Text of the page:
Gun violence impacts everyone differently. Sikhoya shared that “my cousin was shot dead in November. So just seeing all of these shootings happen repeatedly it’s just like, obviously I knew gun violence was an issue before but now that it’s really hit home and I’ve been there, someone in my family has died. Now it kind of makes me angry I guess. There is so much that can be done but because it’s not an issue that’s talked about enough or it’s talked about for a little bit but then people forget about it. It gets kind of frustrating sometimes.” Gun violence impacts everyone, even though it’s not always visible. “We have students that live in neighborhoods and have friends who have passed due to gun violence. We are all impacted by it.” says Canonge who continued to open up about her experience with gun violence, “Personally I have lost four family members to gun violence, all murders. One was an assassination by a police officer that was involved in illegal activity, and my cousin reported the illegal activity so the police officer put a hit on her in front of her house in front of her children. It impacts us all. The ripple effect, none of her children are okay. They’re all adults. They have families of their own, and I can see the impact of them losing their mom… It was the youngest daughter’s day before her birthday and mom was preparing to have a party. They had to pick her brains up off the ground. It was awful. That impacted the whole community. Everyone knew, the whole city.”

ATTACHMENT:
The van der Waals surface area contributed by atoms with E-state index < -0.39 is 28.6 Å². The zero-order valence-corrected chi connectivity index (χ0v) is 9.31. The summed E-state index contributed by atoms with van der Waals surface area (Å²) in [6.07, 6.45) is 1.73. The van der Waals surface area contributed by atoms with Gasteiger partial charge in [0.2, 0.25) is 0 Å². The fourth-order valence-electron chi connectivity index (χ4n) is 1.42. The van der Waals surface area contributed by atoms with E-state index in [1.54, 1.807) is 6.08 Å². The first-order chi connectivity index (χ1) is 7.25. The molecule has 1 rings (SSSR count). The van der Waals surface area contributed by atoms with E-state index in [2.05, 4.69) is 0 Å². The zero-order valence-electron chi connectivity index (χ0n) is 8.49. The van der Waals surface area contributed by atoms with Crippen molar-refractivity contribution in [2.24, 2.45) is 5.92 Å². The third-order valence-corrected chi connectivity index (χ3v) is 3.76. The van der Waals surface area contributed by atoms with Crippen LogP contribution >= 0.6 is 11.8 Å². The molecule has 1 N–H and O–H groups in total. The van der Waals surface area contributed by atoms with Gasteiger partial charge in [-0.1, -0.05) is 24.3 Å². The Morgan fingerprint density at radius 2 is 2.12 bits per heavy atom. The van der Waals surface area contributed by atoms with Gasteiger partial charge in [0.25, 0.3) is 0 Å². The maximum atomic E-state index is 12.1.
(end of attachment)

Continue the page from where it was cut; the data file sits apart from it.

As for the system of gun violence, Canonge encourages students to “think about who has power and whose interests are we protecting? It’s not necessarily the lives of those babies. It’s not the people who keep getting shot up in nightclubs. It’s not the people who are shopping in malls. It’s not the people who are on the street… we produce frustration and anger and then we go back to our lives.” 

Sikhoya also commented, stating that “it deserves more than a band-aid or to be talked about for a little bit and then be brushed aside. People lose lives. Their families are never going to be the same again and just because it doesn’t affect you personally, doesn’t mean that you shouldn’t care about it.” 


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About the Contributor
Amelia Bush
Amelia Bush, Co-Editor-in-Chief
Hi everyone! My name is Amelia and I am a senior and a Co-Editor-in-Chief. This year I am editing the food and sports pages. My favorite part of Spectrum is the people, I love the fun supportive energy that it brings. I joined Spectrum freshman year as a writer and became an editor in my sophomore year.